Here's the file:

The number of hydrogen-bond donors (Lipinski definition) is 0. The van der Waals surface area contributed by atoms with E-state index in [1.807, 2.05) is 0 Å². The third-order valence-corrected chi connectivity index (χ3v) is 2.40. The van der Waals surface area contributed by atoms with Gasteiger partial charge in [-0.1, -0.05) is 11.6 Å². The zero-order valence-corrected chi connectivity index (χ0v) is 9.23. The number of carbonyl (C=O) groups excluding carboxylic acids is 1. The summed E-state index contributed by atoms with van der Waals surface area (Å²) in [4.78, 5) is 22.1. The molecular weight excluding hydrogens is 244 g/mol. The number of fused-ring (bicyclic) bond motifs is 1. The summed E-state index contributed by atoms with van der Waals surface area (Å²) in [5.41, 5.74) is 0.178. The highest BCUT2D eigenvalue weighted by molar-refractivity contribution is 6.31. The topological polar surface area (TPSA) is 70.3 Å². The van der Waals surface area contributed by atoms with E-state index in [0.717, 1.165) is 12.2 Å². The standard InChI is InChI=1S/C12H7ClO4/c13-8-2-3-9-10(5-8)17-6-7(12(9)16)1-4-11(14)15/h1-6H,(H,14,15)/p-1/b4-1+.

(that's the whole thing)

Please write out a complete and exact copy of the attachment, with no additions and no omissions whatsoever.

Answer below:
The number of hydrogen-bond donors (Lipinski definition) is 0. The van der Waals surface area contributed by atoms with E-state index in [1.807, 2.05) is 0 Å². The third-order valence-corrected chi connectivity index (χ3v) is 2.40. The van der Waals surface area contributed by atoms with Gasteiger partial charge in [-0.1, -0.05) is 11.6 Å². The zero-order valence-corrected chi connectivity index (χ0v) is 9.23. The number of carbonyl (C=O) groups excluding carboxylic acids is 1. The summed E-state index contributed by atoms with van der Waals surface area (Å²) in [4.78, 5) is 22.1. The molecular weight excluding hydrogens is 244 g/mol. The number of fused-ring (bicyclic) bond motifs is 1. The summed E-state index contributed by atoms with van der Waals surface area (Å²) in [5.41, 5.74) is 0.178. The highest BCUT2D eigenvalue weighted by molar-refractivity contribution is 6.31. The topological polar surface area (TPSA) is 70.3 Å². The van der Waals surface area contributed by atoms with E-state index in [0.717, 1.165) is 12.2 Å². The standard InChI is InChI=1S/C12H7ClO4/c13-8-2-3-9-10(5-8)17-6-7(12(9)16)1-4-11(14)15/h1-6H,(H,14,15)/p-1/b4-1+.